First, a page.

People, Cluelessness and The Odd Politician

It's been a while now since I've been able to relate to most of the things the media rants on, and even less about what the media highlights as "progress".

The reason is that being largely clueless about how technology works, most reporters tend to highlight either the hoplelessly naïve, pie-in-the-sky aspects (which are eye-catching and sell rather well) or the wanton "curses" of technology (which are things old ladies gossip about on the ATM queues and tend to sell exceedingly well).

In short, they tend to completely miss the point or highlight whatever point will sell best. And even if selling copy isn't their main target, they only too often get carried away while writing and write what reads best, and not necessarily all the facts (especially the obvious ones that anyone pondering the issues they write about will spot in an instant).

Take the new trend of maligning camera phones, which is so misguided that it borders on outright stupidity. All of a sudden, we're getting bombarded by news that company X banned camera phones in their premises, that phones are outlawed in school gyms, and even outright cries that mobile phones contribute to child porn and the like.

Which, considering that a halfway decent film camera is now cheaper than a phone, and that just about any mini digital camera can take a lot more - and much better quality - pictures than any camera phone and fit in the same size pockets, absolutely reeks of cluelessness.

As usual, the real problem isn't technology. We've had the technology to commit just about every form of misdeed or immorality for years now (or thousands of years if you consider that young men have been peeking through keyholes and pinholes at delectable young women since before Ramses' time), and the fact that it's available in new forms doesn't mean people are going to abuse it any more than the other technologies the alarmists don't mention. Especially not more than tried-and-true, utterly reliable and low-power technology like the keyhole.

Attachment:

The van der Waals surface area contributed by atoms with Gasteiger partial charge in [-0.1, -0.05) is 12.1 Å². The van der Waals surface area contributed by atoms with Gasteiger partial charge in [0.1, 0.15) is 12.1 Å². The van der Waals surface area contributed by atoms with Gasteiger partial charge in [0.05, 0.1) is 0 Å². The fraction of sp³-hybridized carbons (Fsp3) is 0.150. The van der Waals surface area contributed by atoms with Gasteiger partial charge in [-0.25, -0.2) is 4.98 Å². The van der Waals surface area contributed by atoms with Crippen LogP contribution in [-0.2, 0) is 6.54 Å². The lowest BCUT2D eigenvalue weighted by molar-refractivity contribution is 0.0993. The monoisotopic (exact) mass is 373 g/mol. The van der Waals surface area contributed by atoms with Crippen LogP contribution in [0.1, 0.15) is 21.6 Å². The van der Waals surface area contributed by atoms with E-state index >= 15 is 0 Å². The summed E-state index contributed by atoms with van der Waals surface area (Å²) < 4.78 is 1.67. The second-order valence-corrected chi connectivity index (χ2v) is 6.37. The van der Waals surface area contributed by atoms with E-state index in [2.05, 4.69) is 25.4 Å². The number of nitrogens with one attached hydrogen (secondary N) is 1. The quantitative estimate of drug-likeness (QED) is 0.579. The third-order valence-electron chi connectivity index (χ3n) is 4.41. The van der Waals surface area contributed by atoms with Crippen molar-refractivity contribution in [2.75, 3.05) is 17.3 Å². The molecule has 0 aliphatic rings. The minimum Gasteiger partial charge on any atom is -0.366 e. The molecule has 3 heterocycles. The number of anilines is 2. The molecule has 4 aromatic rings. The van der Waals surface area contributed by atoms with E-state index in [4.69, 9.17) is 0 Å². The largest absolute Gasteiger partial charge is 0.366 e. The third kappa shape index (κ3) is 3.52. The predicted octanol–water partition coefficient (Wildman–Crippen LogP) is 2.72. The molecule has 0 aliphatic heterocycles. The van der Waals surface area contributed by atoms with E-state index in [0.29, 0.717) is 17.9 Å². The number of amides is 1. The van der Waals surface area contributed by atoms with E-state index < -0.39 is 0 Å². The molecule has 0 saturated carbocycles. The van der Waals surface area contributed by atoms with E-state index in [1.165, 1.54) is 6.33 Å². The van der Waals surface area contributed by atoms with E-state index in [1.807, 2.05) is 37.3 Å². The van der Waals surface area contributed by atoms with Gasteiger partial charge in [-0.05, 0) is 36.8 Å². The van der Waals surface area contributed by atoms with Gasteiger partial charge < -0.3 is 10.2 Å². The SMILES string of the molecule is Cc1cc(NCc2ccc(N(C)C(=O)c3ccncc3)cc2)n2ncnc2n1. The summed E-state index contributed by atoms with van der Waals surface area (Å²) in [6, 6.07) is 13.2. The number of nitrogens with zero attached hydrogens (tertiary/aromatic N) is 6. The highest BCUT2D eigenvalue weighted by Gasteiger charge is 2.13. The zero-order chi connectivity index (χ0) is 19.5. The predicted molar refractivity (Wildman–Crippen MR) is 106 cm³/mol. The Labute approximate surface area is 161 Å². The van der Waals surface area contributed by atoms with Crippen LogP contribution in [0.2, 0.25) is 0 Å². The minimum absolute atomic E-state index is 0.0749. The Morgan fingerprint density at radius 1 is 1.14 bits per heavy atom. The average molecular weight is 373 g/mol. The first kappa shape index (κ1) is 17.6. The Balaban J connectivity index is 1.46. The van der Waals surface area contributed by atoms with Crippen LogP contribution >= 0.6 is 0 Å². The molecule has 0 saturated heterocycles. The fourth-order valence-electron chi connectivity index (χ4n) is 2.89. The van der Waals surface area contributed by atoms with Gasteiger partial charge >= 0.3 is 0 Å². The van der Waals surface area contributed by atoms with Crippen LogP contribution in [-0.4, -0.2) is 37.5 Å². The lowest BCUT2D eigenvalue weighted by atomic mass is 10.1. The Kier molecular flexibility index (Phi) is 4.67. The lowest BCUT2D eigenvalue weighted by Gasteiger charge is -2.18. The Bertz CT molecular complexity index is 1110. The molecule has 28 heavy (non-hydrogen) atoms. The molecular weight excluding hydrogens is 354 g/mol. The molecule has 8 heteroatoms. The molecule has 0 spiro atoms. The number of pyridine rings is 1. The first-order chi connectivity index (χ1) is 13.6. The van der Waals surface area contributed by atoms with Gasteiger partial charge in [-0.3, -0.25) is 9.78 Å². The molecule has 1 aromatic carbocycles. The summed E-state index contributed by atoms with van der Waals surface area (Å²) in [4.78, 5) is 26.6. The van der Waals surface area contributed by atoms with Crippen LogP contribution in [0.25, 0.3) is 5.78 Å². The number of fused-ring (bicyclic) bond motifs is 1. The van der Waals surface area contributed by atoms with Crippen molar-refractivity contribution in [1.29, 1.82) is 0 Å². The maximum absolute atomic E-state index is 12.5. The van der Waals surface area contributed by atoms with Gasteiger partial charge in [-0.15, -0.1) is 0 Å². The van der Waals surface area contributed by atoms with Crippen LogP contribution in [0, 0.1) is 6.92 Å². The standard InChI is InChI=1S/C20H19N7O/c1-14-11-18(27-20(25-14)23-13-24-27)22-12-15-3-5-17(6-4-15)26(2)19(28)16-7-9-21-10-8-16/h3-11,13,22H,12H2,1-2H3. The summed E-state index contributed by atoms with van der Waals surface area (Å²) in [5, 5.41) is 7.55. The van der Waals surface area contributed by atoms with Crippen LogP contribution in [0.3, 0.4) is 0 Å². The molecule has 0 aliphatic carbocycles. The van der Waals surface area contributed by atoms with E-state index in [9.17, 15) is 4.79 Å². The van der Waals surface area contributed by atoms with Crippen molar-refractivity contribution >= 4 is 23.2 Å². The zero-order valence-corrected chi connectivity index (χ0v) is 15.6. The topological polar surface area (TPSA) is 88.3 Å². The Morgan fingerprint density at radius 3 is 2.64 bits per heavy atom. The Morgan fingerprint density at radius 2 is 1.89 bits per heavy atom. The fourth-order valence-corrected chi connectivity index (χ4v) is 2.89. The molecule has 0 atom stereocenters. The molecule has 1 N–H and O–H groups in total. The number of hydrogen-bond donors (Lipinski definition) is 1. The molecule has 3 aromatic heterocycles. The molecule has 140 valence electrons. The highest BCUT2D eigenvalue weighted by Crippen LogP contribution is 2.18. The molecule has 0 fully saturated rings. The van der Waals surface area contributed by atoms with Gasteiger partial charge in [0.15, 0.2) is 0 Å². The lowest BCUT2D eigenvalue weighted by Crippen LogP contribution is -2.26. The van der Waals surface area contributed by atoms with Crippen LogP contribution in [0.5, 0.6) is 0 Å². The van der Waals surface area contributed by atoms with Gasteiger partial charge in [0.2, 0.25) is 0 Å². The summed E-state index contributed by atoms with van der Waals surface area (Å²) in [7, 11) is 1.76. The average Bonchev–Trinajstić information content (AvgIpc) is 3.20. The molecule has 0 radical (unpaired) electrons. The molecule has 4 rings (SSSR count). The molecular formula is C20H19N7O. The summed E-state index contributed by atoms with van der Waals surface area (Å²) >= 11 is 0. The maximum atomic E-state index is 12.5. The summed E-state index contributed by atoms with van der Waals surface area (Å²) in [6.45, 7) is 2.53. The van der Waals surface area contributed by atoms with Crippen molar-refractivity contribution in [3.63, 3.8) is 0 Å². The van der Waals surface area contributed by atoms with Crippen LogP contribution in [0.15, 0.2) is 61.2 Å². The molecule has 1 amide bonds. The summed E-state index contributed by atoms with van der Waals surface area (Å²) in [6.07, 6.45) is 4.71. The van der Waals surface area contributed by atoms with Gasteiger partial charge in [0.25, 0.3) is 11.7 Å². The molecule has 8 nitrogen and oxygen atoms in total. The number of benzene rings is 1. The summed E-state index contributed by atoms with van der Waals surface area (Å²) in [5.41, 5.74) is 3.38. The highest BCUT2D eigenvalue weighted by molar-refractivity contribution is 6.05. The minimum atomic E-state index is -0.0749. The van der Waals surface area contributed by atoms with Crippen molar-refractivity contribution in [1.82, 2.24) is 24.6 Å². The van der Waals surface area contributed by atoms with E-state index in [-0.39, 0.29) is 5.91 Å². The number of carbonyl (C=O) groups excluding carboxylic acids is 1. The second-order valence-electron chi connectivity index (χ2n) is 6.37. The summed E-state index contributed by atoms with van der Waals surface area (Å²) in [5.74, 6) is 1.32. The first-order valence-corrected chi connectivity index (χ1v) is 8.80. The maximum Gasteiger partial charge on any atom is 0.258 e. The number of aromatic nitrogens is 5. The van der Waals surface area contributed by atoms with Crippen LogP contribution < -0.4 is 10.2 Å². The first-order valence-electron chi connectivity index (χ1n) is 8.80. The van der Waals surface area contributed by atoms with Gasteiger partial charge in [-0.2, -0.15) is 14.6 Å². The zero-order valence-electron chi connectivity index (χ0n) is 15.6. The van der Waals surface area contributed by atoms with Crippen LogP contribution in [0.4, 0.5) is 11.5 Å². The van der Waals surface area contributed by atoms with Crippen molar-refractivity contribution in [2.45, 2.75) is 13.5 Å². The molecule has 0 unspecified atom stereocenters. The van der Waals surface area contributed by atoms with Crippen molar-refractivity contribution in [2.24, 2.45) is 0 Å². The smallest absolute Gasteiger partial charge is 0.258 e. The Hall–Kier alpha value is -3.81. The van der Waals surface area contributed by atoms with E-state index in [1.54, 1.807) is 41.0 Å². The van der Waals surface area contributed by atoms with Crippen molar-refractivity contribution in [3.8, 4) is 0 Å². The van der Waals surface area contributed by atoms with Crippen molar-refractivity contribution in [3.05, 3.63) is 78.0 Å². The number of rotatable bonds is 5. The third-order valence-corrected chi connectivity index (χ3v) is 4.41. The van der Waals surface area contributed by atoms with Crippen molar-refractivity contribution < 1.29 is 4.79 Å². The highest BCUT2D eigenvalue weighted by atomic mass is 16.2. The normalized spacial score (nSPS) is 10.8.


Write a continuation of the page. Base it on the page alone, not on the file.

And if they do, they're clearly in need of an atitude adjustment of some sort, preferably applied at a very early age and by caring parents. No, not a smack in the face - that's considered barbaric in most Anglo-Saxonic tenures these days, and the fact that its lack of application has probably led to previously unsurmounted heights of teenage rebellion is a fascinating (but taboo) topic that needs addressing by the next generation of American TV psychologists.

I'm talking about education in the civic sense. If people misuse camera phones, then it's because they weren't properly taught to respect other people, period. The same goes for film or digital cameras, or e-mail, the Internet in general, or the volume knob on their Hi-Fi. It's all the same, and an astute observer will surely notice that the only common point between all these manifestations of technology is... the people that misuse them.

But people sometimes act out of belief that their actions are correct, and that must have been the motive behind the single most utterly clueless news item I've come across today, which is that it's OK to respond to Spam - at least in the UK, and under the auspices of its newly instated Spam law.

Oh well. Back to technology now - people are definetly too complicated.